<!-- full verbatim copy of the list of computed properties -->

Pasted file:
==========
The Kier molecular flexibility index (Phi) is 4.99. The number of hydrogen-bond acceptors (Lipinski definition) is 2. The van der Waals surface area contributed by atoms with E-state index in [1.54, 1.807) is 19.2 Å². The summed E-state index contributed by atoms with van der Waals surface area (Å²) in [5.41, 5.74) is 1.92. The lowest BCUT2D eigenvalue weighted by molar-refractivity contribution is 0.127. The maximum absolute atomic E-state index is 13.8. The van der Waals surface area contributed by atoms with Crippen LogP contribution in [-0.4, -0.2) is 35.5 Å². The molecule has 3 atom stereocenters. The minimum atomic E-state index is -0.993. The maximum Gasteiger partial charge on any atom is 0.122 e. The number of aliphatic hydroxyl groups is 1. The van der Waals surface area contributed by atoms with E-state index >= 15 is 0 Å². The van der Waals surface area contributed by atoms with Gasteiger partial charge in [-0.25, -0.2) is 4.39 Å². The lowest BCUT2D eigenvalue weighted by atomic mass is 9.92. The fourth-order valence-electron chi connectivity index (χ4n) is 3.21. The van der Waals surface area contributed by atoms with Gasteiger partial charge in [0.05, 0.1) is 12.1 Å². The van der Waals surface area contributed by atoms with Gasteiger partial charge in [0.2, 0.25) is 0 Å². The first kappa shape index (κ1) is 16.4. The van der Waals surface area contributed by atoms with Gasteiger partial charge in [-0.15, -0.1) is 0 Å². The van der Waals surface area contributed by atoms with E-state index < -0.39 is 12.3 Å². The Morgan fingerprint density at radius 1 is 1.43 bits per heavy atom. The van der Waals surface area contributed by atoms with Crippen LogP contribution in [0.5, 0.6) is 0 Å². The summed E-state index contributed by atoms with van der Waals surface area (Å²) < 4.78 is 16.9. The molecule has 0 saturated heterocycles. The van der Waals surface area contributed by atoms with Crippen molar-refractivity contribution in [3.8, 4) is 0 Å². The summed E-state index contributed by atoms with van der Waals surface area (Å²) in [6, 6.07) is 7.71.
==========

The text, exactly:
The Kier molecular flexibility index (Phi) is 4.99. The number of hydrogen-bond acceptors (Lipinski definition) is 2. The van der Waals surface area contributed by atoms with E-state index in [1.54, 1.807) is 19.2 Å². The summed E-state index contributed by atoms with van der Waals surface area (Å²) in [5.41, 5.74) is 1.92. The lowest BCUT2D eigenvalue weighted by molar-refractivity contribution is 0.127. The maximum absolute atomic E-state index is 13.8. The van der Waals surface area contributed by atoms with Crippen LogP contribution in [-0.4, -0.2) is 35.5 Å². The molecule has 3 atom stereocenters. The minimum atomic E-state index is -0.993. The maximum Gasteiger partial charge on any atom is 0.122 e. The number of aliphatic hydroxyl groups is 1. The van der Waals surface area contributed by atoms with E-state index >= 15 is 0 Å². The van der Waals surface area contributed by atoms with Gasteiger partial charge in [-0.25, -0.2) is 4.39 Å². The lowest BCUT2D eigenvalue weighted by atomic mass is 9.92. The fourth-order valence-electron chi connectivity index (χ4n) is 3.21. The van der Waals surface area contributed by atoms with Gasteiger partial charge in [0.05, 0.1) is 12.1 Å². The van der Waals surface area contributed by atoms with Gasteiger partial charge in [0.2, 0.25) is 0 Å². The first kappa shape index (κ1) is 16.4. The van der Waals surface area contributed by atoms with Gasteiger partial charge in [-0.15, -0.1) is 0 Å². The van der Waals surface area contributed by atoms with E-state index < -0.39 is 12.3 Å². The Morgan fingerprint density at radius 1 is 1.43 bits per heavy atom. The van der Waals surface area contributed by atoms with Crippen LogP contribution in [0.5, 0.6) is 0 Å². The summed E-state index contributed by atoms with van der Waals surface area (Å²) < 4.78 is 16.9. The molecule has 0 saturated heterocycles. The van der Waals surface area contributed by atoms with Crippen molar-refractivity contribution in [3.8, 4) is 0 Å². The summed E-state index contributed by atoms with van der Waals surface area (Å²) in [6, 6.07) is 7.71.